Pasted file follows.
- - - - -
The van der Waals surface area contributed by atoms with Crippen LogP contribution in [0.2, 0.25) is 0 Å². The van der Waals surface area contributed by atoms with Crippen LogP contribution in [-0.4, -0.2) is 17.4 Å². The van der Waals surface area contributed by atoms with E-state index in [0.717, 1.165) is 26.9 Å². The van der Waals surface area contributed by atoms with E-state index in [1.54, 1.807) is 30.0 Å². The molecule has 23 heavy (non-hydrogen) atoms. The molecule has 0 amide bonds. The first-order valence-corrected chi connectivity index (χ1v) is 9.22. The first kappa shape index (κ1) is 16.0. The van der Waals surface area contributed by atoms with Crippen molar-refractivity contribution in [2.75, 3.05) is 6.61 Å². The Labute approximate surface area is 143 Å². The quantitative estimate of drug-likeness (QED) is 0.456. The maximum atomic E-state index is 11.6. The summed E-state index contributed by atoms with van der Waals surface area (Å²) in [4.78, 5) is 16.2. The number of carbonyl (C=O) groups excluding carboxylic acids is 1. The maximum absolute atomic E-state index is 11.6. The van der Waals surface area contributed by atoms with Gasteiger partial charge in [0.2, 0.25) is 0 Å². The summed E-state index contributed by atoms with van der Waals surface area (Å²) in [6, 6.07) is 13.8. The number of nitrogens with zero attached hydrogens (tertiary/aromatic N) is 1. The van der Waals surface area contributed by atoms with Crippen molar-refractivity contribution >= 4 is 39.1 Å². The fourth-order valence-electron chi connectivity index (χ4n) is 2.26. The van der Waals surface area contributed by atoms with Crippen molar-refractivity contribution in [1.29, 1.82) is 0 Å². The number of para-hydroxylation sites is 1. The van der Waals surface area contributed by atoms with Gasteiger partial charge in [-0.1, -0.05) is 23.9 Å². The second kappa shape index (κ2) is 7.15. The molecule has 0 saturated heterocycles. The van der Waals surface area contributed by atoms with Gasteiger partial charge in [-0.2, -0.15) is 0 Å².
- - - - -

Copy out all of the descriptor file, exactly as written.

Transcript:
The van der Waals surface area contributed by atoms with Crippen LogP contribution in [0.2, 0.25) is 0 Å². The van der Waals surface area contributed by atoms with Crippen LogP contribution in [-0.4, -0.2) is 17.4 Å². The van der Waals surface area contributed by atoms with E-state index in [0.717, 1.165) is 26.9 Å². The van der Waals surface area contributed by atoms with E-state index in [1.54, 1.807) is 30.0 Å². The molecule has 23 heavy (non-hydrogen) atoms. The molecule has 0 amide bonds. The first-order valence-corrected chi connectivity index (χ1v) is 9.22. The first kappa shape index (κ1) is 16.0. The van der Waals surface area contributed by atoms with Crippen molar-refractivity contribution in [2.75, 3.05) is 6.61 Å². The Labute approximate surface area is 143 Å². The quantitative estimate of drug-likeness (QED) is 0.456. The maximum atomic E-state index is 11.6. The summed E-state index contributed by atoms with van der Waals surface area (Å²) in [4.78, 5) is 16.2. The number of carbonyl (C=O) groups excluding carboxylic acids is 1. The maximum absolute atomic E-state index is 11.6. The van der Waals surface area contributed by atoms with Gasteiger partial charge in [0.2, 0.25) is 0 Å². The summed E-state index contributed by atoms with van der Waals surface area (Å²) in [6, 6.07) is 13.8. The number of nitrogens with zero attached hydrogens (tertiary/aromatic N) is 1. The van der Waals surface area contributed by atoms with Crippen molar-refractivity contribution >= 4 is 39.1 Å². The fourth-order valence-electron chi connectivity index (χ4n) is 2.26. The van der Waals surface area contributed by atoms with Crippen molar-refractivity contribution in [1.29, 1.82) is 0 Å². The number of para-hydroxylation sites is 1. The van der Waals surface area contributed by atoms with Gasteiger partial charge in [-0.1, -0.05) is 23.9 Å². The second kappa shape index (κ2) is 7.15. The molecule has 0 saturated heterocycles. The van der Waals surface area contributed by atoms with Gasteiger partial charge in [-0.2, -0.15) is 0 Å².